[ISN] Assumptions Regarding Security of Any System

From: mea culpa (jerichoat_private)
Date: Mon Nov 16 1998 - 11:47:52 PST

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    From: Edentificaat_private
    Extract from: Electronic Identity Fraud Newsletter Volume 1, Issue 2
    NO!!!  Absolutely secure encryption cannot provide security, perfect
    firewalls can't provide security; perfect digital certification can't
    provide security and neither can the combination of all three. 
    I can hear everyone saying, "Wait a minute! Are you crazy?" 
    No system, no matter how advanced the technology, can be secure if it has
    an unsecured element. System security is a weakest link phenomenon. The
    weakest link in this environment is Identity Certainty. All commerce today
    relies almost exclusively on digital identities. These digital identities
    may be in the form of credit cards, government identification cards, or
    digital files in large or small databases, operated either locally or by
    international information providers. 
    The problem is that the focus has been placed on the physical security of
    the system, and not the security of the information contained in the
    digital identities. The primary source of the digital identification is
    the individual. There is no imprimatur as to the truth of the information
    provided, regarding the identity of the individual and no significant
    attempt at verifying the truth of the information. 
    These digital identifications are freely exchanged and ultimately
    contained in innumerable databases. This is an open system. It takes no
    sophistication for a criminal to insert an identity in the system or to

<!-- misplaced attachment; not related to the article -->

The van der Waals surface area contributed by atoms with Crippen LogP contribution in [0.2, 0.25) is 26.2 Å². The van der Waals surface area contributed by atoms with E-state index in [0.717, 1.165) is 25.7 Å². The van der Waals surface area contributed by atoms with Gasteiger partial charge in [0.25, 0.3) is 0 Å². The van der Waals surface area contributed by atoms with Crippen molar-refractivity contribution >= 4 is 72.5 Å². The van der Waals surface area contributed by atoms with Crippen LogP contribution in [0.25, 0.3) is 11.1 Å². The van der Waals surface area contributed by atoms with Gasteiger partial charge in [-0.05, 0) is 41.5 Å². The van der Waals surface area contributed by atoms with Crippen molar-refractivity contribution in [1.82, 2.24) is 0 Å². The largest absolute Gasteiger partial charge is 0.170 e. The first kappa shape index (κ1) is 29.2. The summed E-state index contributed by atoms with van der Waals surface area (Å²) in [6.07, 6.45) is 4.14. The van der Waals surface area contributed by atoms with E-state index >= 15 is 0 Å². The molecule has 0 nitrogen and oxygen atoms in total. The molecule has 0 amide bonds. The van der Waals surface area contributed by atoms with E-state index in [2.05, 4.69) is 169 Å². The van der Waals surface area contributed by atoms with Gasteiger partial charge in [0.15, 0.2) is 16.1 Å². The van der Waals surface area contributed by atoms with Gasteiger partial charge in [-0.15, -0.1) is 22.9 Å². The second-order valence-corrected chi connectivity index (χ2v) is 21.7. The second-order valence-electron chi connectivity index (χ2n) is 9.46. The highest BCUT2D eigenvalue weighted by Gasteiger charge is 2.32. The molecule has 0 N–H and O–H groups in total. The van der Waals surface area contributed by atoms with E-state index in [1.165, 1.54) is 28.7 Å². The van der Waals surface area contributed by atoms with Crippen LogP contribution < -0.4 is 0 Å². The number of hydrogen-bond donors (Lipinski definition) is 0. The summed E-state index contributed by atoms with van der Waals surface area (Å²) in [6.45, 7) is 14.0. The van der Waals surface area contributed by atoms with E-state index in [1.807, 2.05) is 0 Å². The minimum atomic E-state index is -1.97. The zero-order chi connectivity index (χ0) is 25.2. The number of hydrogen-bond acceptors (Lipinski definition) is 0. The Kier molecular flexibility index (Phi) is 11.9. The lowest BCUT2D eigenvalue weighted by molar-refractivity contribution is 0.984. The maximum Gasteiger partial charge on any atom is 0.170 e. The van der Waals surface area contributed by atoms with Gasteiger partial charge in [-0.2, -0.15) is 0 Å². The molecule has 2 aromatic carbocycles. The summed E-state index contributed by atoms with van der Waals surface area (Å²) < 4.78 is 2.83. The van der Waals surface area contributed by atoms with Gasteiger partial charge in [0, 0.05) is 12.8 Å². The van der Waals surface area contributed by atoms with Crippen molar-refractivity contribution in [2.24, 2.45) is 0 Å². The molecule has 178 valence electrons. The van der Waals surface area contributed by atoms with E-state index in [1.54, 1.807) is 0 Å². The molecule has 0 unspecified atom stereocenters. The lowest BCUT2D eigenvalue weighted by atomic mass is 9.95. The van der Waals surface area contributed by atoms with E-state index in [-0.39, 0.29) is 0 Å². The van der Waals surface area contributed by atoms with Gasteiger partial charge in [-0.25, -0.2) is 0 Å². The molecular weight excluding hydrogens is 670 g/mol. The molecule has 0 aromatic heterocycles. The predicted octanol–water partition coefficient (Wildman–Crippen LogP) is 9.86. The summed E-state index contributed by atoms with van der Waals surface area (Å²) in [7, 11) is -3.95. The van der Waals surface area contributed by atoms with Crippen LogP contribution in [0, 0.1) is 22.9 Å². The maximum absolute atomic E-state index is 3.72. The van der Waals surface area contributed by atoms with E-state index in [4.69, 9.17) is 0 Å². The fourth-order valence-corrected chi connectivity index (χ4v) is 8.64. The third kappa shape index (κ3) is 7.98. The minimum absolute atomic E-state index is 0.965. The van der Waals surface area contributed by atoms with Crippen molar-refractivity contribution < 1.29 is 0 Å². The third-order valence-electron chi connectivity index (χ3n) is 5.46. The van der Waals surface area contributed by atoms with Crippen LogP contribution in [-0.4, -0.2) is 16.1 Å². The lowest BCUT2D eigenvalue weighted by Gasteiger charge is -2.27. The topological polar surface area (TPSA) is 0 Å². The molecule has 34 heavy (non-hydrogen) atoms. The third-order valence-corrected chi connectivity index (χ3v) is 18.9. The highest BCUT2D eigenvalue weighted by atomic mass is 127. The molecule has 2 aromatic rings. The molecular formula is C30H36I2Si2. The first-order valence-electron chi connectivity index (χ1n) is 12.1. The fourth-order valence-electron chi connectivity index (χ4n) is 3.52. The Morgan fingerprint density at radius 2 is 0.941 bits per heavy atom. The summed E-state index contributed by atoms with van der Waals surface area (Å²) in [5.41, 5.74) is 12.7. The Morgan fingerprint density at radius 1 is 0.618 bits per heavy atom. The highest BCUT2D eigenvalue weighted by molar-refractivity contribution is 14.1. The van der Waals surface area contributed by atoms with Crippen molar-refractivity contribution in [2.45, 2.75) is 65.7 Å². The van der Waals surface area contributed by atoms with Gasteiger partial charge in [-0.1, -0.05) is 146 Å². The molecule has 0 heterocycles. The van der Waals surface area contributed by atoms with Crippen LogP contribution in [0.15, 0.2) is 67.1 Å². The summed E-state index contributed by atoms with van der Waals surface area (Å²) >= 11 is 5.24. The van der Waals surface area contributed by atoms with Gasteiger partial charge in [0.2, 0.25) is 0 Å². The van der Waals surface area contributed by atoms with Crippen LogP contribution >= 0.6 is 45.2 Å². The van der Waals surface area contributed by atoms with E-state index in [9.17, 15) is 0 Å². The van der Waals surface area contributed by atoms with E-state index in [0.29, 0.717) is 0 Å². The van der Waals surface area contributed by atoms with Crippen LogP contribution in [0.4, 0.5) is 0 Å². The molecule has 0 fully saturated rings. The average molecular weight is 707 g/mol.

manipulate an identity within the system. 
    Complicating and significantly weakening the security of the system is the
    obsolete paradigm that; there is a one to one relationship between a
    digital identity and a real person. This assumption does not withstand
    There is no way of knowing with any certainty that a digital identity
    actually is the surrogate for the person whose information is represented
    by the digital identity. Most information that ends up as a digital
    identity is collected remotely. In the rare instance where the information
    is collected face-to-face, it is collected by a person not familiar with
    the stranger offering the identity information. To the extent there is an
    attempt at verification it is by comparing one set of digital information
    collected in this manner with another set collected in the same manner. 
    Furthermore, the input of identity information into the system is in a
    wide- open environment with no uniform controls. There is virtually no
    security for this crucial piece of information in the system including
    encryption, firewalls or any other approach. Therefore, there is no
    compensation for this breach of system security. The proof of this pudding
    is the rapidly growing problem of identity fraud. (The use of biometrics;
    their strengths and weaknesses will be the subject of a future
    The origin of the problem of "Identity Certainty" is in the assumption
    that the fraudster and digital identity are the same unique person. The
    solutions to this problem will only be found when that assumption is
    addressed. Those who are designing the electronic commerce system are
    still using 19th century definitions when designing for the 21st Century.
    These definitions no longer apply and their use will result in a weak and
    vulnerable system.
    By, John F. Ellingson, Madison, WI - editor 
    Principal in e-DENTIFICATION, LLC
    Personal Email Address: JohnE37179 @ aol.com
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    Today's ISN Sponsor: Repent Security Incorporated [www.repsec.com]

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